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January 2021

A Taoist story tells of an old man who accidentally fell into the river rapids leading to a high and dangerous waterfall. Onlookers feared for his life. Miraculously, he came out alive and unharmed downstream at the bottom of the falls. People asked him how he managed to survive.

“I accommodated myself to the water, not the water to me. Without thinking, I allowed myself to be shaped by it. Plunging into the swirl, I came out with the swirl. This is how I survived."[1] 

Think back to March when the government shutdowns were starting. Think about the forecasts and predictions being made. By late March, the S&P 500 had sold off over 30% of its value from its high in the middle of February, and small caps had sold off even more.[2] Looking back on the markets and the dreary expectations, would you have expected global markets to post double-digit returns for the year? Would you have guessed that emerging market stocks would perform in line with the S&P 500 for the year, with both markets up over 18%?[3] What about small caps? Would you have expected U.S. small cap stocks to return 20% for the year when there was so much uncertainty around whether many of these companies could survive the pandemic?[4]

The changing landscape from COVID benefited companies like Amazon and Zoom, so their growth during the year made sense, but would you have expected Tesla to post such extraordinary gains? The stock closed 2019 at less than $84 per share, but by the end of 2020, it was trading over $700 per share.[5] Tesla was added to the S&P 500 in December with a total market value of over $600 billion, making it the largest stock ever added to the index.[6] Looking back, we would like to believe we saw it coming (or at least that the signs were there), but if we are honest - doubling down on Tesla in January 2020 looked like a bet against the ‘smart money.’ At the end of 2019, roughly one out of every five shares of Tesla were betting on the stock price falling, not going up![7]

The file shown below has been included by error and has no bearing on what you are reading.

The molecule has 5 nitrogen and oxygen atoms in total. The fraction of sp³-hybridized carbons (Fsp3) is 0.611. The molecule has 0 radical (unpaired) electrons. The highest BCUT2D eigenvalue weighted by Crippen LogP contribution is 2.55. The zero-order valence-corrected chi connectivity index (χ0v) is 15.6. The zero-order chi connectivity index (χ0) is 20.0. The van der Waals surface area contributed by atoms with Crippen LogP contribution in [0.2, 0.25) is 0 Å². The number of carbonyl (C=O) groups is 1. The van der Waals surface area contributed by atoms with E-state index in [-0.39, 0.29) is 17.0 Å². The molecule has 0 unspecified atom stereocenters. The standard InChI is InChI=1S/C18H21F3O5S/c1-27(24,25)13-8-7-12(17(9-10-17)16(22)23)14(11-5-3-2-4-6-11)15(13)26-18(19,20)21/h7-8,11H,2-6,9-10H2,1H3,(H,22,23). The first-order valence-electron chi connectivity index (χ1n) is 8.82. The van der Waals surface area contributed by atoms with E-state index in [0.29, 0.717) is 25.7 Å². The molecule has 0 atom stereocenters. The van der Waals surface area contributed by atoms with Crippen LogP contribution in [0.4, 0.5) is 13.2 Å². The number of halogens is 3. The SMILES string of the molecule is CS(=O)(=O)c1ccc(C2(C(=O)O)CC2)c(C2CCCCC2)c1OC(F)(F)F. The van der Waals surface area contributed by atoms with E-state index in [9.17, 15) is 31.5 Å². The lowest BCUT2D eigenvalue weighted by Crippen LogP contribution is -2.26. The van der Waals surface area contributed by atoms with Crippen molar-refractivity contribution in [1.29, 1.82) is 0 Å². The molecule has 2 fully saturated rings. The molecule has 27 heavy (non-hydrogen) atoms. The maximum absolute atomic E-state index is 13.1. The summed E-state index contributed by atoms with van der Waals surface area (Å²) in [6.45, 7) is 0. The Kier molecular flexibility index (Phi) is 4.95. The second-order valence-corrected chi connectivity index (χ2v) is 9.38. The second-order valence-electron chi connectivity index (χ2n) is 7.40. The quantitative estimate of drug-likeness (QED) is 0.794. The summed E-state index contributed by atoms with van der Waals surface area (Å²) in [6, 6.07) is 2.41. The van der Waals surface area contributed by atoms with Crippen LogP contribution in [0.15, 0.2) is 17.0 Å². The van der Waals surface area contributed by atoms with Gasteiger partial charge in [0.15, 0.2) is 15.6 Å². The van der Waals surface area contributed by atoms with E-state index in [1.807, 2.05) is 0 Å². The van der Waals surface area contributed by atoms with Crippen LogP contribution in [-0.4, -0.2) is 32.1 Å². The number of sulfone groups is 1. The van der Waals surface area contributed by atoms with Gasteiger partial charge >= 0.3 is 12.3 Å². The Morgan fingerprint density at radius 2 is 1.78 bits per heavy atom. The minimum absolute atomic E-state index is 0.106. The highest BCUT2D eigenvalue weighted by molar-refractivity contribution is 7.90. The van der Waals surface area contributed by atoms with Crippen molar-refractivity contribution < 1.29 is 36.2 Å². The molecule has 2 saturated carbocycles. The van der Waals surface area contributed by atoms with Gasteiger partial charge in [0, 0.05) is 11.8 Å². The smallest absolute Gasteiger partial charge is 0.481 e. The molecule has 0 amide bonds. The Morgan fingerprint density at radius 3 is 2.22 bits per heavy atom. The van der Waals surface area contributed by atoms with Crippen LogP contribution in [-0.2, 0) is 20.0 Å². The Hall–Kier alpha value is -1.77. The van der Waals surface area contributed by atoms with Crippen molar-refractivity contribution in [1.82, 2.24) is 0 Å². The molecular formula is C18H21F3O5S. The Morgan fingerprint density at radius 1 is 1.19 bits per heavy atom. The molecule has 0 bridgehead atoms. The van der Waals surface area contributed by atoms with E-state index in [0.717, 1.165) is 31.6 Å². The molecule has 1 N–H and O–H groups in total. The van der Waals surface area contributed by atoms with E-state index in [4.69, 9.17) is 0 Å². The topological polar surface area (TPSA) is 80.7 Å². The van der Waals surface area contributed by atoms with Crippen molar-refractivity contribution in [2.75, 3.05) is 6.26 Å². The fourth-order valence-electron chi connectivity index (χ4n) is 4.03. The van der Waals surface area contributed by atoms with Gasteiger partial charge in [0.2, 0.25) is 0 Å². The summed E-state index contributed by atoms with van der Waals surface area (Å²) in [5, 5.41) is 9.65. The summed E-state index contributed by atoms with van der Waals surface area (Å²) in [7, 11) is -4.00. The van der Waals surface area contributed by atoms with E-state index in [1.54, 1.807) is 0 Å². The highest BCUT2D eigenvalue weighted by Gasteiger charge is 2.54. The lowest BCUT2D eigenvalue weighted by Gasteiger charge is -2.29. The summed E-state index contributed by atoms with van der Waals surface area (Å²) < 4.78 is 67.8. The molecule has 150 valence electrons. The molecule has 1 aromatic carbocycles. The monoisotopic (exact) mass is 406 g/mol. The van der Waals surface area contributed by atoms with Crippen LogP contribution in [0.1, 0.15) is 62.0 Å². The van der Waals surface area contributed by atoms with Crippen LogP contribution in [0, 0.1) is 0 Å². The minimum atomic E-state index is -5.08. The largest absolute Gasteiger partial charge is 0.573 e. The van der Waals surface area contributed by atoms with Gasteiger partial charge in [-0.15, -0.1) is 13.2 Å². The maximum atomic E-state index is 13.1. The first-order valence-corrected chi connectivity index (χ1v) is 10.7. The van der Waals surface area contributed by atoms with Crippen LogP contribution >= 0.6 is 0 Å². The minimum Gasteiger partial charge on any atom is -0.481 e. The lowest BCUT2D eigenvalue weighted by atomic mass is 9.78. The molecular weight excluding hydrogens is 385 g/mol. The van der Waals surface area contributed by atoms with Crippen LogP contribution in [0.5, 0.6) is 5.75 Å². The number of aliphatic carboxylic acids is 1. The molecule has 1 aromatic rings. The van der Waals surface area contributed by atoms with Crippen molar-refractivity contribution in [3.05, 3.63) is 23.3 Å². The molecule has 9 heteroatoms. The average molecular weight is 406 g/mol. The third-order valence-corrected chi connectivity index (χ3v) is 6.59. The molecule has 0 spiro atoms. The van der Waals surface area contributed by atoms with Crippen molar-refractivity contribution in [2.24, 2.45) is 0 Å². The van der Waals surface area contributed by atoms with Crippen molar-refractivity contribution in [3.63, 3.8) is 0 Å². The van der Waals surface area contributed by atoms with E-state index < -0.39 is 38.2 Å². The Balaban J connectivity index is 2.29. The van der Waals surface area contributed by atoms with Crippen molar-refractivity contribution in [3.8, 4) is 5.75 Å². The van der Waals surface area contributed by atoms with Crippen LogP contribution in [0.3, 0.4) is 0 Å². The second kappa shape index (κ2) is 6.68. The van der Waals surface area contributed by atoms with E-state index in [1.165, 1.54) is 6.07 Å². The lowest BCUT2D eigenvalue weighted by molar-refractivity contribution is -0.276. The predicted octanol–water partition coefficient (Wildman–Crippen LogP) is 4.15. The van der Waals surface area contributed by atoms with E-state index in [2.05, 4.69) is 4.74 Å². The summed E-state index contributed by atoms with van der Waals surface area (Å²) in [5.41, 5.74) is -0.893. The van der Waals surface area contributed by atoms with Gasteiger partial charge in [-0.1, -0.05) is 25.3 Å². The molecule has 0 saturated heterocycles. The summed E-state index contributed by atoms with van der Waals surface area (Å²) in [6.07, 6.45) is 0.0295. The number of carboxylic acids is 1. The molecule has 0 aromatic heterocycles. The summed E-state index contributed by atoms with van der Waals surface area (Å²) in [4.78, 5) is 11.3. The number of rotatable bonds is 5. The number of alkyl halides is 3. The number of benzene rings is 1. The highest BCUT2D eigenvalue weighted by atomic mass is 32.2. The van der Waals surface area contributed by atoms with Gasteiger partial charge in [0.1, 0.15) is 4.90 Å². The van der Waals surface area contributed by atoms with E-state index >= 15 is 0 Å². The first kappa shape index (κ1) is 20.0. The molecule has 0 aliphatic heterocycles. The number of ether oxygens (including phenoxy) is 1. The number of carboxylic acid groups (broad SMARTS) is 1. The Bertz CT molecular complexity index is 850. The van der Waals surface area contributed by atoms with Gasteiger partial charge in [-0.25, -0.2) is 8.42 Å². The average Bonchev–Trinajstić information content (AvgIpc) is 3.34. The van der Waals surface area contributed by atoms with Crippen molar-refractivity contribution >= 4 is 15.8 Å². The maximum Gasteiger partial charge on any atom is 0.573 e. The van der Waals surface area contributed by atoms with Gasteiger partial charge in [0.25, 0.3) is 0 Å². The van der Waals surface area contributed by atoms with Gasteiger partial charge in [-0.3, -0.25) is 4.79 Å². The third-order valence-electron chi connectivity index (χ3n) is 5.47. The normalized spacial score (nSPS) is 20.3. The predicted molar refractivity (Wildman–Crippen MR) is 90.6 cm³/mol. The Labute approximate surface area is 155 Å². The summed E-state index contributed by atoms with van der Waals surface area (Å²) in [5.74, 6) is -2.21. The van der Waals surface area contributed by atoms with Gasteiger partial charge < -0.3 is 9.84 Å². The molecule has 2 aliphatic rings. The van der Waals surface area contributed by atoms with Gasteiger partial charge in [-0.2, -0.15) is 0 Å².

When I look at 2020, I am reminded that whether we are talking about industries or individual stocks, predicting the market is extremely difficult. Some people get lucky, but the skill to have repeat performance is rare. A recent study performed by S&P Dow Jones found that the top performing funds from June 2010 through June 2015 were more likely to liquidate or change their investment style than to continue to outperform over the next five years.[8] And that is the smart money – these are funds managed by professionals that invest millions in trying to be the best and have the edge. 

Depending on your risk tolerance, we advise to design your portfolio to flow with the markets, not to time or try to predict the markets. We invest across hundreds of stocks, dozens of countries and all sectors. Sticking with the strategy that we decided upon before the emotions took over and to stay the course has been our message, especially amidst the uncertainty in 2020. This way when you plunge with the swirl, you are more likely to come out with the swirl. 

If you have questions about your investments, need to inform us of family or work-related changes, or want to discuss your progress towards your financial goals, reach out. We are ready to help.